It’s official. New Zealand is the number one place for ease of doing business out of the 190 countries examined by the World Bank. As we pause to celebrate this the flip side is woeful as half of our businesses fail in their first five years.
This is not just devastating for the owners who have given their all to try and ensure their businesses are successful, it has a huge impact on the wellbeing of New Zealand. Small and medium businesses account for 98 percent of all New Zealand entities and create 60 percent of the jobs in New Zealand.
With these sobering facts in mind it’s a good idea to consider the risk elements that entrepreneurs can try to mitigate so we can change those percentages.
We know that entrepreneurs by their very nature are risk takers and want to spend their time and energy on creating opportunities, not covering their backsides, so if you’re still reading grab a stiff drink and think about what small thing you could do differently:
my key message = sit down with an expert and work out what is critical for you and learn to love your numbers
Rather than making this number one on the list I decided I had too much to say to make it a small point and my plea as a beanie will always be to get to love your numbers and be totally familiar with what they tell you. Cash flow is number one. You have to monitor this on a weekly if not daily basis. Every number paints a picture and while you think it may be a very abstract picture learn to interpret your abstract art. Your gross margin as a percentage of sales tells you how much of every dollar of sales, after the direct costs, you have available to meet fixed costs like running your office. By closely monitoring this you can look to increasing prices or reducing costs proactively rather than waiting for the ambulance at the bottom of the cliff.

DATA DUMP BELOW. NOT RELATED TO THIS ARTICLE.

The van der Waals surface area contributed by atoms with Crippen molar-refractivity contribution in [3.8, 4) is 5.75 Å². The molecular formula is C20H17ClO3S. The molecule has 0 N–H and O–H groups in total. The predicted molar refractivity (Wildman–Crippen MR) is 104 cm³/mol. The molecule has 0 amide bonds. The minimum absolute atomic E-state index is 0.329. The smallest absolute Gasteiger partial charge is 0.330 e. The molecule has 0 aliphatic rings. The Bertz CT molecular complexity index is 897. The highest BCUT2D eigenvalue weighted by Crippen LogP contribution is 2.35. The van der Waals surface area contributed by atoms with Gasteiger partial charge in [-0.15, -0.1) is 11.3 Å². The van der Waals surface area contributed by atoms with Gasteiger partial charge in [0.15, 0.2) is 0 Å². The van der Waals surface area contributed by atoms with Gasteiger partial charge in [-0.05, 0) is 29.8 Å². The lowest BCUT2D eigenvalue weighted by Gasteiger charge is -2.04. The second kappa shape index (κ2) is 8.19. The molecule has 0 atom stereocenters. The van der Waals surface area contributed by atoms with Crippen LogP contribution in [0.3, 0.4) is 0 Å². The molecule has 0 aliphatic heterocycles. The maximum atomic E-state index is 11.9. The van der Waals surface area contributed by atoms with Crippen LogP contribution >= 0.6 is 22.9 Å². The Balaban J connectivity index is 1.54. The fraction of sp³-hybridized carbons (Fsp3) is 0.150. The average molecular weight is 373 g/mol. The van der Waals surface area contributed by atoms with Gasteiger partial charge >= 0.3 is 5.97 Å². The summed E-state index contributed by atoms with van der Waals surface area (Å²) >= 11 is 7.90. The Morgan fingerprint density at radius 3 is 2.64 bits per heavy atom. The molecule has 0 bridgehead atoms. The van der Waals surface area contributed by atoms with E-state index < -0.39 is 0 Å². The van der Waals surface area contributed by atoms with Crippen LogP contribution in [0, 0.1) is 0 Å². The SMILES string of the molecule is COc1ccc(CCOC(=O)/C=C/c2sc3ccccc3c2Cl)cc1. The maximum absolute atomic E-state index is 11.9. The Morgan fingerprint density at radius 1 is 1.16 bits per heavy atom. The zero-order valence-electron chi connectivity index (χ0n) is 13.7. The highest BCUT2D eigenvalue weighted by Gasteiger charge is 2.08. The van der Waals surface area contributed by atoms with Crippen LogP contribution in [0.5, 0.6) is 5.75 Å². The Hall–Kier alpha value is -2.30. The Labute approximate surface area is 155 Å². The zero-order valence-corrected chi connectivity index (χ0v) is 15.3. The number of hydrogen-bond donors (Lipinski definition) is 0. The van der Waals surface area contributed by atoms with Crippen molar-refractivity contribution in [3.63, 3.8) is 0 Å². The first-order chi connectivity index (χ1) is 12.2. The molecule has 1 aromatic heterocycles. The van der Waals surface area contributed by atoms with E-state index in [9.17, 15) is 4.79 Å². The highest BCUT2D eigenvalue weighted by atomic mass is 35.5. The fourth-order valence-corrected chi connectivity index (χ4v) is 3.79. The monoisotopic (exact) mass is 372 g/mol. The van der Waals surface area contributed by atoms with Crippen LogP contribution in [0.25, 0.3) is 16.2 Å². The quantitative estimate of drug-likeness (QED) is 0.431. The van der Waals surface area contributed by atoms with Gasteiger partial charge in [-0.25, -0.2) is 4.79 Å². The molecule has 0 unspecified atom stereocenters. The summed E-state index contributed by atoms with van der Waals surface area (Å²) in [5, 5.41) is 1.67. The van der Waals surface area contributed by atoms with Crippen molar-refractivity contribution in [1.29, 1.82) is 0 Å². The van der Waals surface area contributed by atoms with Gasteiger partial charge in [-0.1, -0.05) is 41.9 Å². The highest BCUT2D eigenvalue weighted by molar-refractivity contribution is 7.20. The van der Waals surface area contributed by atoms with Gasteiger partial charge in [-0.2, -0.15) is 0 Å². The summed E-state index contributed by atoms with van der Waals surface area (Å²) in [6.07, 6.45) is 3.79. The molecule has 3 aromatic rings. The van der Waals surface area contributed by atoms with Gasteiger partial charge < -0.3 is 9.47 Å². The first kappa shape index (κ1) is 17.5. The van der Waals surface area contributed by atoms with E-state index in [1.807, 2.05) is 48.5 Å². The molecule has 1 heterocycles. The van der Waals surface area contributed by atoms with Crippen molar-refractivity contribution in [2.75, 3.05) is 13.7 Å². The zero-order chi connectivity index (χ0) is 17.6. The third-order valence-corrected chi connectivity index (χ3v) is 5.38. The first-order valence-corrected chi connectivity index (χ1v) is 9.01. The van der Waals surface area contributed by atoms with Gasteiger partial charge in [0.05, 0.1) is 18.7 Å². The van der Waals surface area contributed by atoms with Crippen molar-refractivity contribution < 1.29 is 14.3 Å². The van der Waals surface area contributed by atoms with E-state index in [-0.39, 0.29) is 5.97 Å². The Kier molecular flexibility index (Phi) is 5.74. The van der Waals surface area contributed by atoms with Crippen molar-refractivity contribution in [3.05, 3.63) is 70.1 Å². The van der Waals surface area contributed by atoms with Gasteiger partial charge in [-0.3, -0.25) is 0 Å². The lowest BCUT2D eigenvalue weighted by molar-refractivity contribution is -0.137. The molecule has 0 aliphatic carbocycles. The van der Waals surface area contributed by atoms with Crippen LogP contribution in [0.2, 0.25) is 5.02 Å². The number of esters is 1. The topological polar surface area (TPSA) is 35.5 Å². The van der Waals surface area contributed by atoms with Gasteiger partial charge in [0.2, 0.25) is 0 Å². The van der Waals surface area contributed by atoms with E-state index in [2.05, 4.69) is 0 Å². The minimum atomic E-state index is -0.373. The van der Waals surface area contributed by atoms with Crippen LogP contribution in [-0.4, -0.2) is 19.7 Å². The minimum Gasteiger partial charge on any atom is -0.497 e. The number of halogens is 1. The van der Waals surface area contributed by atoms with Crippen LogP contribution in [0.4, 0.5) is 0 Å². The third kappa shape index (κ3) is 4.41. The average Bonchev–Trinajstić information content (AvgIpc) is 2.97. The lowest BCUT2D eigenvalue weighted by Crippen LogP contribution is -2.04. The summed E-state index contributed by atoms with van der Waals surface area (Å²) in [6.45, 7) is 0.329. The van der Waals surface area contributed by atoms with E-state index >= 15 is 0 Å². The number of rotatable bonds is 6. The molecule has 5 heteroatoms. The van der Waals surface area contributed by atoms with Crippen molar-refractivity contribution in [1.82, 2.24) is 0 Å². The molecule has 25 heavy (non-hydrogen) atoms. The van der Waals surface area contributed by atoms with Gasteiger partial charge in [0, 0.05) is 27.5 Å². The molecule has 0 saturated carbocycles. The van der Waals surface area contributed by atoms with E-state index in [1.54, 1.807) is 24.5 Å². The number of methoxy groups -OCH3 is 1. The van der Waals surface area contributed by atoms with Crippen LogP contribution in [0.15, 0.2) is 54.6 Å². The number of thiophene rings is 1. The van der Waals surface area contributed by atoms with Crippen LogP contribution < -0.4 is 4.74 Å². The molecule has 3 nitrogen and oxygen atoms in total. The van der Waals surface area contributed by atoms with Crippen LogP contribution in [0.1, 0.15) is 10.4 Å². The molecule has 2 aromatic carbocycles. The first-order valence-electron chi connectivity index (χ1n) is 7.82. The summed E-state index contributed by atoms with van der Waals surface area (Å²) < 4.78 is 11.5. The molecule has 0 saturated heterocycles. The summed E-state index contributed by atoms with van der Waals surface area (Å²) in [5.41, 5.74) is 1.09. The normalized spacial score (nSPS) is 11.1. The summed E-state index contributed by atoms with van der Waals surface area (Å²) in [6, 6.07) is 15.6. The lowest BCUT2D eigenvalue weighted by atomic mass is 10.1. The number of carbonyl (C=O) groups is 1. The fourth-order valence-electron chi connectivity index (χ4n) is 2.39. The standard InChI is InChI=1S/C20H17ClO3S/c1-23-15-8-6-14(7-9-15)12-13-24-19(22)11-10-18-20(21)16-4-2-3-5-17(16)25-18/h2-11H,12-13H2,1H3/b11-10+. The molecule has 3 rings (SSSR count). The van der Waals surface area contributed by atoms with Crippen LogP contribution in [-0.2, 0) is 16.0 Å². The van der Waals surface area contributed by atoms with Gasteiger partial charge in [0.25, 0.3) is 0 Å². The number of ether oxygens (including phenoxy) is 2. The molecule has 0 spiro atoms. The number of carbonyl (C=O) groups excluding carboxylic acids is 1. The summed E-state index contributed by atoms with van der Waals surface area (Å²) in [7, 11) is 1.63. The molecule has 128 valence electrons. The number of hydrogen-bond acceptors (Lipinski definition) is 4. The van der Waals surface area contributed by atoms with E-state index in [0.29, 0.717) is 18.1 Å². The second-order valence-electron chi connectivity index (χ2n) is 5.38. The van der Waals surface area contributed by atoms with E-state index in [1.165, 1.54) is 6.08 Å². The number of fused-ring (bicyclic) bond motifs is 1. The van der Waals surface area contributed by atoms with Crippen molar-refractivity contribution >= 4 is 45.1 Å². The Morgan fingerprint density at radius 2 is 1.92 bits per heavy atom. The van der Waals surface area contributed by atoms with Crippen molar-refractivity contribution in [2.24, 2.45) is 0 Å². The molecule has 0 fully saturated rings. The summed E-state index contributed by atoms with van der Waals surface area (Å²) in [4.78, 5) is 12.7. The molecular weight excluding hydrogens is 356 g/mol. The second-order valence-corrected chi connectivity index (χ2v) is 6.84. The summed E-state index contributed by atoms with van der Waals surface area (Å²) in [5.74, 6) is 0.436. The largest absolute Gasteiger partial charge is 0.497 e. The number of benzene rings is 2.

Understand your receivable days. In doing so you improve your cash flow by targeting your debtors to ensure they pay on time. How many times you turn your stock over is important and tells you a story about goods you’re ordering, whether you have excessive stock on hand, obsolete or slow moving items and focuses you on selling off these items to convert them to cash or to order less.
Your current ratio tells you what your short term liquidity is and paints a picture of whether you’re solvent or not. If you’re trading while insolvent you are personally liable meaning your limited liability company provides no protection.
I could go on as the financial analysis is very exciting to us beanies, however I’ll spare you and restate this key message: sit down with an expert and work out what is critical for you and learn to love your numbers!
And now to other key areas of risk - consider these 8 aspects:
Your success contributes to the wellbeing of New Zealand and pausing to mitigate your downside risk is a responsibility of doing business. Start to see this as a smart and necessary part of ensuring the future welfare of your business and know that we wish you nothing but the best of success.
Jo is a member of Co.OfWomen and sits on our board - you can connect to Jo via our community